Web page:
Get Screened for Glaucoma on National Family Health History Day



National Family Health History Day is Nov. 23. Knowing your predisposition for health and eye conditions can help you make informed decisions about screening and prevention. Yearly comprehensive eye exams can prevent irreversible eye damage from glaucoma, one of the leading causes of blindness.

Glaucoma, the Sneak Thief of Sight

Did you know you could be losing your vision and unaware of it? Glaucoma is a family of eye diseases that damages the optic nerve and reduces the visual field. This disease is called “the sneak thief of sight” because it can be painless and often does not have symptoms.

According to the Centers for Disease Control and Prevention, three million Americans have glaucoma, but only about half know they have it. Both heredity and age can contribute to your glaucoma risk. People older than 50 should get tested for glaucoma at least annually, even with perfect vision.

Know Your Risk for Hereditary Glaucoma

If you have a family member with glaucoma, you should get screened earlier. Genetic mutations can cause inherited glaucoma, affecting the eye’s drainage system and internal ocular pressure (IOP). Some ethnicities like Latinos, African Americans, Asians and Scandinavians have an increased disease risk. There are several types of hereditary glaucoma:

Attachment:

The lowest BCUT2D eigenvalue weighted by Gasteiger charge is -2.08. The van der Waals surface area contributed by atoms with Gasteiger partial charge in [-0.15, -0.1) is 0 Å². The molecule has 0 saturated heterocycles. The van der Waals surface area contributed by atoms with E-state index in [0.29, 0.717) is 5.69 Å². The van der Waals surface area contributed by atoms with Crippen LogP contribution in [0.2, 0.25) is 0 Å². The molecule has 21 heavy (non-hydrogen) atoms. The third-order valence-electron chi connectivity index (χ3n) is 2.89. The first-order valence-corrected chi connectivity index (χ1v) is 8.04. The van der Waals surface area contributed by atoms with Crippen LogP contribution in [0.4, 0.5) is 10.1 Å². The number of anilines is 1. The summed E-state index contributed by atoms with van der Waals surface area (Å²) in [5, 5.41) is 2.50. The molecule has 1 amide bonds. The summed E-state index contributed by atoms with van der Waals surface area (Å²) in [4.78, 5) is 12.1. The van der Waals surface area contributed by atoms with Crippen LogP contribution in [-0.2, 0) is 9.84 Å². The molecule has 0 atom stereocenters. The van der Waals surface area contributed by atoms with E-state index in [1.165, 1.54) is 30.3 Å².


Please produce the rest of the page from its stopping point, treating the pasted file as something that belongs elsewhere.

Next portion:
• Primary open-angle glaucoma (POAG) — This is the most common type of glaucoma. Elevated IOP damages the optic nerve and slowly deteriorates vision. Individuals of African descent may be more likely to develop POAG.
  • Primary angle-closure glaucoma — When the eye’s drainage system gets blocked, it can increase inner eye pressure. People of Asian descent are at increased risk.
  • Pigmentary glaucoma — Pigment can also accumulate in the eye’s drainage system, and this can increase IOP and cause glaucoma.
  • Congenital glaucoma — Glaucoma can develop at birth if the eye drainage system develops abnormally. This type of glaucoma is rare but can be inherited (Glaucoma Research Foundation).

Comprehensive Eye Exams Preserve Vision, Prevent Injury

National Family Health History Day falls on Thanksgiving Day this year. What an appropriate way to give thanks for loved ones and good health. You can show gratitude for clear vision by making an annual appointment for a comprehensive eye exam. At your eye appointment, your ophthalmologist will screen you for glaucoma using a specific test to determine your eye pressure. You will also get screened for other eye diseases like cataracts and macular degeneration.

Start your gratitude early by calling to make an appointment for eye exams for the whole family. If you need help finding an ophthalmologist, our eye care centers are nationwide. Our physicians and staff are ready to partner with you on your journey toward better eye health.